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Not So Hip Hip Dysplasia

By Jane Norris
Dogs, like humans, suffer from a wide variety of ailments. Some affect certain body parts. The hips are
an example of a region where humans and canines share difficulties. For canines, a common disorder of
the hips is hip dysplasia.

What is Hip Dysplasia?
Hip dysplasia is an abnormal development of the hip joint tissue. It fails to grow properly. As a result,
the femur bone does not fit into the hip socket. It is loose and unstable. This problem results in the
development of other medical issues such as osteoarthritis. Osteoarthritis is a crippling disease that will
seriously affect the quality of life of your animal.

The Causes
Hip Dysplasia is a disease with hereditary aspects. It is rarely found among small breeds, but it is
common among large breed dogs including:
* St. Bernard
* Newfoundland
* Rottweiller
* Great Dane
* Golden Retriever
* German Shepherd
Generally, the canine population affected most are purebreds.

Yet, this alone is not the only factor contributing to this health issue. Excessive weight is another
reason why dogs come down with hip dysplasia. The extra weight places unnecessary burden on the
femur bone-hip socket. This causes it to become looser.

One other possible cause of hip dysplasia relates to diet and exercise. One theory believes excessive
calcium may be a causal factor. Another approach notes the negative impact of over exercising a dog.
Still another considers the rapid growth of young dogs to contribute to the problem.

The symptoms vary according to the severity of the problem. The rear legs are sore and stiff. Usually,
you observe a change in gait. The dog may exhibit “bunny hopping.” The symptoms tend to be early in
the morning and following exercise. The canine may also have difficulty climbing stairs. Only a vet can
test to see if it is truly hip dysplasia or another type of rear leg problem. A thorough examination and X-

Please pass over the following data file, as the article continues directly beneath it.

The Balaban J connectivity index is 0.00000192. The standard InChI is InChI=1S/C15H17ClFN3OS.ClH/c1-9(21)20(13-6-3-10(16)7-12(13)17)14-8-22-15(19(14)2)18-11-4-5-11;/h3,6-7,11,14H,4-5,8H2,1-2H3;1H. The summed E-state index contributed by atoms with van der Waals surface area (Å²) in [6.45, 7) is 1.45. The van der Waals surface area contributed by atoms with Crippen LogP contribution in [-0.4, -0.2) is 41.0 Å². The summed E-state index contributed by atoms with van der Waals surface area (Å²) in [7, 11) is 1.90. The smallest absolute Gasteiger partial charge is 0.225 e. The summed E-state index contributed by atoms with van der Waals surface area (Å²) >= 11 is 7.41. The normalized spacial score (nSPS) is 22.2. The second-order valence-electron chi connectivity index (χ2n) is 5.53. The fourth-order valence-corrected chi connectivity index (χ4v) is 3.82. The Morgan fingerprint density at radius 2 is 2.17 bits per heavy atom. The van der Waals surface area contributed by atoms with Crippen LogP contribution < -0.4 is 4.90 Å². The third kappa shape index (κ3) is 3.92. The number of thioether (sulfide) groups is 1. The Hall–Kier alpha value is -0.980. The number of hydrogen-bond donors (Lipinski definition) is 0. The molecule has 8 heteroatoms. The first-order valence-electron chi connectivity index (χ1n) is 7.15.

rays can help determine if hip dysplasia is the culprit.

Treatment will differ according to the level of the condition. In instances where the dog suffers from a
mild case of hip dysplasia, the Vet will probably recommend a course of neutraceuticals. This includes
pain relief from non-steroidal anti-inflammatories drugs (NSAID) as diverse as buffered aspirin and
carprofen. It helps your dog carry on with his or her life.

In addition, certain supplements will help slow down the process. These include oral supplements such
as glucosamine and chondroitin. Other possibilities include:
* Perna mussels
* Omega-3 fatty acids
* Duralactin
These are available over the counter. Injections are another possibility.

Reiki treatments, massage and other forms of alternative treatment may prove helpful for dogs
suffering the mild stages of hip dysplasia. In addition, a life style change may also be included in the vet’
s prescription for better management. You will have to watch the dog’s weight. Exercise will also have
to become supervised and restricted.
If the case is severe, the only treatment is surgery. The vet may replace your dog’s hip. Other surgical
options include:
* Triple Pelvic Osteotomy (TPO) – usually for dogs less than 10 months of age suffering from the
problem but lacking joint damage
* Juvenile Pubic Symphysiodesis (JPS) – only performed on dogs between ages 10 to 16 weeks

Hip dysplasia is a common problem among may large breed canines. Excessive weight and calcium may
contribute to the problem. With hip dysplasia comes crippling osteoarthritis. Talk to a vet if your dog
exhibits any problems with his or her gait. It may not be a sign of age but an indication of hip dysplasia.

Article by Jane Norris, check out for
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